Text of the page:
The indexes traded very mixed today. The Dow rallied modestly, the NASDAQ had its worst day of the year, the S&P500 finished completely flat, and Dow Jones Transportation index had its second best day of the year. In my opinion this is more evidence of a tired market. Perhaps the best evidence of this markets exhaustion was the S&P500′s attempt at crossing 1,500, which was brief and bumped its head at 1,502, before going red and then finishing near break even.
- Play strength until it turns to weakness — Even though the NASDAQ got bruised today thanks to AAPL, stocks like AMZN, GOOG, CRM, FB & NFLX showed relative strength and remain in constructive uptrends
- This is still a good sell zone in my opinion, but… — I suspect a lot of short term traders shorted SPY on the failure to 1,500 cross failure, so a break above 1,502 could result in a squeeze up towards 1,520
- The bank trade is stretched — I don’t care what anyone says, with the exception of GS the big five (GS, WFC, C, BAC, & JPM), haven’t rallied since January 9th
AAPL suffered its biggest one day loss in god knows how long (it got too hard to read my charts going back after 5 years) Thursday, ushering the NASDAQ lower. AAPL’s decline seemed supportive of other major tech stock, as speculative money that was in AAPL likely licked its wounds and looked to uptrending stocks like CRM, GOOG, CRM, FB, & NFLX to recover. All five of them saw positive moves on the day, which is supportive of a point I raised just over a week ago:
“You see, institutional money doesn’t just invest in stocks, they invest in sectors. So if you have a tech fund for example, you could expect that fund to hold a basket of technology stocks, like IBM, MSFT, GOOG, AAPL, etc. Evidence of new money coming into technology is displayed when you see all major tech names rising together.
The fact we saw strength in AAPL on the same day we saw weakness in other majors tells me that new money isn’t coming in but rather already existing money (as in money that is already invested in tech) is just shifting around. This creates more of a carousel of uptrends vs one steady dominating uptrend for the sector as a whole. This argument is supported by the fact that QQQ is the only ETF index of the majors (SPY, DIA, IWM, & MDY being the others) to have not traded above its January 3rd highs.”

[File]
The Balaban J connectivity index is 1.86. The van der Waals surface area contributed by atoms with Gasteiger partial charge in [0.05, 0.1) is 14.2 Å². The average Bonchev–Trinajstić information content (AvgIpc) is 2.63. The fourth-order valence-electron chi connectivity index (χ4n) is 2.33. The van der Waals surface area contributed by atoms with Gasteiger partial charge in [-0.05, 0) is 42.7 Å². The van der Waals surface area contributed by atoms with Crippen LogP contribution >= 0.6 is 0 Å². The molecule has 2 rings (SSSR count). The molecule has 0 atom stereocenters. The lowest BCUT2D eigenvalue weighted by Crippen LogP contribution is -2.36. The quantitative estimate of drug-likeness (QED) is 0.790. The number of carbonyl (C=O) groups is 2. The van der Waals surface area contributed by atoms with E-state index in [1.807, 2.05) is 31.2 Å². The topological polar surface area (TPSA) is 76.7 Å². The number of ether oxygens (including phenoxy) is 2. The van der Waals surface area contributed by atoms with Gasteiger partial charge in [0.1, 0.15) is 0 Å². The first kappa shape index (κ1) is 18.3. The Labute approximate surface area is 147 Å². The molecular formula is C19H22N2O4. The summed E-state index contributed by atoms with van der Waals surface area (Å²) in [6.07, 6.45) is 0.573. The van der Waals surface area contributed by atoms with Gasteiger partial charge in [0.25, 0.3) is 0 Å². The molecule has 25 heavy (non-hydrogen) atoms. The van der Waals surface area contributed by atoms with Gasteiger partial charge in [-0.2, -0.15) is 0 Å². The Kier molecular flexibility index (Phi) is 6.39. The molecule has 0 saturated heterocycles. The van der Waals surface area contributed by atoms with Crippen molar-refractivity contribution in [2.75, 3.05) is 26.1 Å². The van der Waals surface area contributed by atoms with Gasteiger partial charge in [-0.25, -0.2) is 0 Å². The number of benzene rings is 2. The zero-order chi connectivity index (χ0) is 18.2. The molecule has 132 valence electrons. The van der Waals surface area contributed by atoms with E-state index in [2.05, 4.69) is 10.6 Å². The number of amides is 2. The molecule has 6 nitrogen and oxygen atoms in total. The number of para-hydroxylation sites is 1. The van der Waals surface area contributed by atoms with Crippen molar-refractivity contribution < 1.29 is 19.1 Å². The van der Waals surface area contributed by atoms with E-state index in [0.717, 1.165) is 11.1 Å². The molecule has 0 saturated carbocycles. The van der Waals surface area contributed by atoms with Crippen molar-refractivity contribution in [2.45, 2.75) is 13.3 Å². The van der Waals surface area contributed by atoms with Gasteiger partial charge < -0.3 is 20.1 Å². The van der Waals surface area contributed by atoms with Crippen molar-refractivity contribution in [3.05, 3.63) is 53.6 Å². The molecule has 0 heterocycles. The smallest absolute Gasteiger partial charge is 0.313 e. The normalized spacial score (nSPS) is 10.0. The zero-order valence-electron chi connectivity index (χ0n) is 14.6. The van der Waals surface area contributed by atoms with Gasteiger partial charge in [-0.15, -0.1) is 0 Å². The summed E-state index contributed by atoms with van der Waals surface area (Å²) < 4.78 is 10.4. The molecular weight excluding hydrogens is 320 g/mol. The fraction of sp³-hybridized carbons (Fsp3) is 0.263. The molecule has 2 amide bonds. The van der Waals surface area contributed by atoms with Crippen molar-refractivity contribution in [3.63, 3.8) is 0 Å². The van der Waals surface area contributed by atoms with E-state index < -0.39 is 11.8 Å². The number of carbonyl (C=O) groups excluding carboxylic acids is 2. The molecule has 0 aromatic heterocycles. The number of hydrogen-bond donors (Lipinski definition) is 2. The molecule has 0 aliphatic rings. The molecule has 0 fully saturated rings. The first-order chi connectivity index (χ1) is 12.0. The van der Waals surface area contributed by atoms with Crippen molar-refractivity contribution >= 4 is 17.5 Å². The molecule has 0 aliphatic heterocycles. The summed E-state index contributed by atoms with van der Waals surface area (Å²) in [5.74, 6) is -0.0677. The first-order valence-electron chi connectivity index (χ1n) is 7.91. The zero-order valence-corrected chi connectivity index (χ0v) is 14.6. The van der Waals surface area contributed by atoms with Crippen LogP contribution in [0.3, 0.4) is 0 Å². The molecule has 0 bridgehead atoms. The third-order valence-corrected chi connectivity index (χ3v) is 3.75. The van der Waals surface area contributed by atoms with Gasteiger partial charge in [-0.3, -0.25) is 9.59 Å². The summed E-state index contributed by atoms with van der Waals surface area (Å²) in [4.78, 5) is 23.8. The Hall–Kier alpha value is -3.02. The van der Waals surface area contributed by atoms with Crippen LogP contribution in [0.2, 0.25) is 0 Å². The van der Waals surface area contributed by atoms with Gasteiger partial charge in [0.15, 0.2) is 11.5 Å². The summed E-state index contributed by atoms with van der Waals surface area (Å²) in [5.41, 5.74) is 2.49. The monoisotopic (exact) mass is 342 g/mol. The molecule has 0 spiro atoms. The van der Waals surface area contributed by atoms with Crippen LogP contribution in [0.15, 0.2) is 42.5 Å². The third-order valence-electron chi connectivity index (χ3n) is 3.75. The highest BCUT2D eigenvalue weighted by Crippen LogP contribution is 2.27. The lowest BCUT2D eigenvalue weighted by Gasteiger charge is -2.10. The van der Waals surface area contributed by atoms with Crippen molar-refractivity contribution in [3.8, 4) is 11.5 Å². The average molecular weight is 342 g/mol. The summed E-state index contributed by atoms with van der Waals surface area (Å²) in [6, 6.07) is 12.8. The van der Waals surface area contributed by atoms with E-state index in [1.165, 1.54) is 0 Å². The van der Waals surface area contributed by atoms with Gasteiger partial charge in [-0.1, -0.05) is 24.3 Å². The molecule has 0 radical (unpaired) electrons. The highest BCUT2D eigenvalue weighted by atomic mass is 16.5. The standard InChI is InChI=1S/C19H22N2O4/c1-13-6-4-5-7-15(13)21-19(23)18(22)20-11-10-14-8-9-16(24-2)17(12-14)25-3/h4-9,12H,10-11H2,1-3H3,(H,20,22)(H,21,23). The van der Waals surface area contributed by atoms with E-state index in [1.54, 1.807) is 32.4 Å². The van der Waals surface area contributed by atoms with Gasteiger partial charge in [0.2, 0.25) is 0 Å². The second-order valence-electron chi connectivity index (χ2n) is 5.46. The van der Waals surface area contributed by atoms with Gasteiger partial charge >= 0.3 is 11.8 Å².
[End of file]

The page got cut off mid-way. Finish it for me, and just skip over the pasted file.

-Stockhaven’s Market Take 1/16/13
This has proved to continue to be troubling for the tech sector as QQQ finished at its lowest closing level in 5 sessions and is actually in negative territory vs its first closing price of the year. The previously mentioned stocks though continue to move to the beat of their own drum and buying on dips has worked so far this year. Frankly, I expect that trend to continue until to work, until we see some lower lows being put in.
Since I expect QQQ to remain unable to get out of its own way, I still say this is a good sell zone in the broader S&P500. Today’s candle gives a perfect risk/reward set up in the SPY. A close south of today’s low of $149 and I’ll target a move towards $148, whereas a close above today’s high of $150.14 and I’ll expect a move towards $151.50-$152. Really today’s candle looks bearish to me as it looks similar to candles seen on 9/14/12 & 10/18/12. Both of those candles marked short term tops in the SPY after the following days candle closed beneath what was the prior days low.
XLF hit a fresh 5 year high today which I found ironic because none of the 5 major banks closed at even a year-to-date high. As a matter of fact, if you look at the major banks since January 9th (just before they all started reported earnings), they’re all flat. The only exception is GS, which is up an impressive 7.4% since that date. Yet even GS closed red today after tagging a new year-to-date high. Given that the major banks have been relatively flat to lower since January 9th, I see no reason to be involved in the long side of the bank trade at current levels. I’d either way for a breakout candle out of the consolidation range, or start positioning for a small pullback.
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